Monday, June 30, 2014

Reexamining the ‘Titus 2 Woman’

15th century illumination of Christine de Pizan (Wikipedia),
who argued in her The Treasure of the City of Ladies that 
godly instruction must be given to people of all social
classes to discourage finger-pointing (my words, obviously).
When Christians think of the Epistle to Titus, what invariably comes to mind? For some it might be Paul’s use of what’s generally called the Epimenides paradox, stated in Titus 1:12–13. For others it might be the qualifications given for “overseers” of the church (i.e., bishops, elders, pastors), found in Titus 1:5-9. But I suspect most will identify the words found in Titus 2:3-5. This short passage has become a sort of handbook for modern female Christian living. There have been sermons, books, Bible studies, and seminars devoted to producing more “Titus 2 women.”

While there are other biblical passages giving instruction specifically to women, this one has gained considerable popularity over the last few decades. Perhaps because it serves as a sort of spiritually-focused, New Testament replacement to the secular-focused, Old Testament “Proverb 31 Woman.” Or maybe because it provides a convenient checklist that women can use to measure their own and, more importantly, others’ behavior. And we tend to like checklists. It absolves us from making difficult and mature decisions about what is right and wrong behavior. We become like students who are anxious only to complete our work well enough to get that “A,” or even just a passing “C,” but don’t care one iota about actually mastering the material.

There’s another factor: sexism. Men love quoting Titus 2:3-5 and admonishing women to follow those instructions. When we look at the wider context, we see that Paul addresses men as well, yet to my knowledge there has never been a Bible study, sermon, or anything else focusing solely on “becoming a Titus 2 Man.” Even when men are teaching on the whole chapter or book, they tend to have relatively more to say about the duties of women. And women are only too willing to echo men’s rebukes, creating a hostile atmosphere in which each tries to “one up” another to win the approval of the opposite sex.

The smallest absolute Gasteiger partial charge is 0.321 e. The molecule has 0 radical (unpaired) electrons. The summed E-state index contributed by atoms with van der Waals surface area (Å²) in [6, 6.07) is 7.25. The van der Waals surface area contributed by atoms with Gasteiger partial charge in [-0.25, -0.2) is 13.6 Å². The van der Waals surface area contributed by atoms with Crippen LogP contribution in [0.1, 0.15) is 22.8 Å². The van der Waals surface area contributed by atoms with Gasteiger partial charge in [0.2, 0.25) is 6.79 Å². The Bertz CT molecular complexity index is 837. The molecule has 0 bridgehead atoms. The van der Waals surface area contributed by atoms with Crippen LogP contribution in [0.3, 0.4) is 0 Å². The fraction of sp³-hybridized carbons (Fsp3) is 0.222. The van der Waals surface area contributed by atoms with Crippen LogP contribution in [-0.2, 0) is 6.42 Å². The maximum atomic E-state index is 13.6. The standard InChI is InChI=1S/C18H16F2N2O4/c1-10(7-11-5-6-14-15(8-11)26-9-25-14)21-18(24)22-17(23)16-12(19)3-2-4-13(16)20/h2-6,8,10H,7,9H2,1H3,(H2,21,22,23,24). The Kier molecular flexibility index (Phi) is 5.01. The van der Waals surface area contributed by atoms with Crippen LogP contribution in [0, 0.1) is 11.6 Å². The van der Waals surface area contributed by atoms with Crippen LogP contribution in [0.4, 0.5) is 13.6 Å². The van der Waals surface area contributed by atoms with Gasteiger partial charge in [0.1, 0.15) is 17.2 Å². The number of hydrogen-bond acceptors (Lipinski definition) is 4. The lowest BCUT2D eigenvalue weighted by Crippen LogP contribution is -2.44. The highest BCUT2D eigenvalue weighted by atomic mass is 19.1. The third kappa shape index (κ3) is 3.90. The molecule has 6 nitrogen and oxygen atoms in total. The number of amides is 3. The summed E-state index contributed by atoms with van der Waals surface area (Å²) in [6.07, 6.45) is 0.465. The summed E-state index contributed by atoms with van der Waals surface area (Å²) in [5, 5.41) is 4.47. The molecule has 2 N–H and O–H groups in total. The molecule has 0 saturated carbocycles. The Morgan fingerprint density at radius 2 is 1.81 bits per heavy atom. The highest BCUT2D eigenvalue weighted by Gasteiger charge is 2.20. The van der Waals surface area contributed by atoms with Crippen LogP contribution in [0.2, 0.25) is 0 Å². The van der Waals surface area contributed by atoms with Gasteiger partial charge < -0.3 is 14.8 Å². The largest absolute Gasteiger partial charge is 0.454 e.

Given what I’ve stated above, you might wonder why I would then promote studying this passage. While there’s potential for overemphasis, I still think checklists are a good starting point, especially for immature believers, as it appears the Cretans had been when Paul wrote to Titus. However, after we’ve completed every instruction, we must recognize that our work is far from finished. Achieving godliness is an ongoing process and includes far more than the seven characteristics mentioned in this passage.

Secondly, the misuse of Titus 2:3-5 needn’t disqualify any study. I think that men need to seriously reexamine their motives before preaching on women’s duties and strive for more balance by spending considerably more time on the duties of men, by which I don’t mean “being a manly man” but being sober-minding and self-controlled as Paul instructed the original audience (Titus 2:2). Women, however, can still benefit from continuing to study this passage, as long as self-application, rather than the condemnation of others, remains at the forefront of the discussion.

Tuesday, June 3, 2014

‘Love Hunger’ (Book Review)

In 1980 in the Garden of Gethsemane, David Kyle Foster, male prostitute and cult member, was drawn back to Jesus Christ. He’d been wondering away for some time, seeking comfort in the arms of clients, drugs, and the glamour of Hollywood. Now, having devoted himself to ministering to others trapped in sexual sin, Foster tells his story in Love Hunger: A Harrowing Journey from Sexual Addiction to True Fulfillment (Chosen Books/Baker Publishing Group, 2014).